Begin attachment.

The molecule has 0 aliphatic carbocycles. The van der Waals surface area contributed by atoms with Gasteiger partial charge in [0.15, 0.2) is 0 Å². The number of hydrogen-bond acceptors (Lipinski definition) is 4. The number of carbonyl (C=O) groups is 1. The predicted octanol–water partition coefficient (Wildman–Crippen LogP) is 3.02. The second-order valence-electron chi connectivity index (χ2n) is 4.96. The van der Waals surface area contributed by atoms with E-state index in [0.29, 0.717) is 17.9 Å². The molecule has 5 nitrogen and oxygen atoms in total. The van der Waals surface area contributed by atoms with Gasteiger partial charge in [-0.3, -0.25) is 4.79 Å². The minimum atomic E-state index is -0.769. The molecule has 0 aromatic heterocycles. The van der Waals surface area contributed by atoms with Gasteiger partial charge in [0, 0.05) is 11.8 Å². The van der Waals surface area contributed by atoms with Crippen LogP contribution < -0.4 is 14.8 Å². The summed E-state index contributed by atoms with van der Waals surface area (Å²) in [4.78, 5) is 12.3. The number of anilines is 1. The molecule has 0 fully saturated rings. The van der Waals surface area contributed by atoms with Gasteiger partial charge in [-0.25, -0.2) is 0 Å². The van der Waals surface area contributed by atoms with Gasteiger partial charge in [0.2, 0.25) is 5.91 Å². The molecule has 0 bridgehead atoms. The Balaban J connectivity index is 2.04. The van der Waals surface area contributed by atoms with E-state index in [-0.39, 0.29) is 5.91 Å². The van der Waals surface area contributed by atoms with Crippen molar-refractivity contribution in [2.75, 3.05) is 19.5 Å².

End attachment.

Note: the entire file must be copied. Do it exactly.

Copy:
The molecule has 0 aliphatic carbocycles. The van der Waals surface area contributed by atoms with Gasteiger partial charge in [0.15, 0.2) is 0 Å². The number of hydrogen-bond acceptors (Lipinski definition) is 4. The number of carbonyl (C=O) groups is 1. The predicted octanol–water partition coefficient (Wildman–Crippen LogP) is 3.02. The second-order valence-electron chi connectivity index (χ2n) is 4.96. The van der Waals surface area contributed by atoms with E-state index in [0.29, 0.717) is 17.9 Å². The molecule has 5 nitrogen and oxygen atoms in total. The van der Waals surface area contributed by atoms with Gasteiger partial charge in [-0.3, -0.25) is 4.79 Å². The minimum atomic E-state index is -0.769. The molecule has 0 aromatic heterocycles. The van der Waals surface area contributed by atoms with Gasteiger partial charge in [0, 0.05) is 11.8 Å². The van der Waals surface area contributed by atoms with Crippen LogP contribution < -0.4 is 14.8 Å². The summed E-state index contributed by atoms with van der Waals surface area (Å²) in [4.78, 5) is 12.3. The number of anilines is 1. The molecule has 0 fully saturated rings. The van der Waals surface area contributed by atoms with Gasteiger partial charge in [-0.25, -0.2) is 0 Å². The van der Waals surface area contributed by atoms with Gasteiger partial charge in [0.2, 0.25) is 5.91 Å². The molecule has 0 bridgehead atoms. The Balaban J connectivity index is 2.04. The van der Waals surface area contributed by atoms with E-state index in [-0.39, 0.29) is 5.91 Å². The van der Waals surface area contributed by atoms with Crippen molar-refractivity contribution in [2.75, 3.05) is 19.5 Å².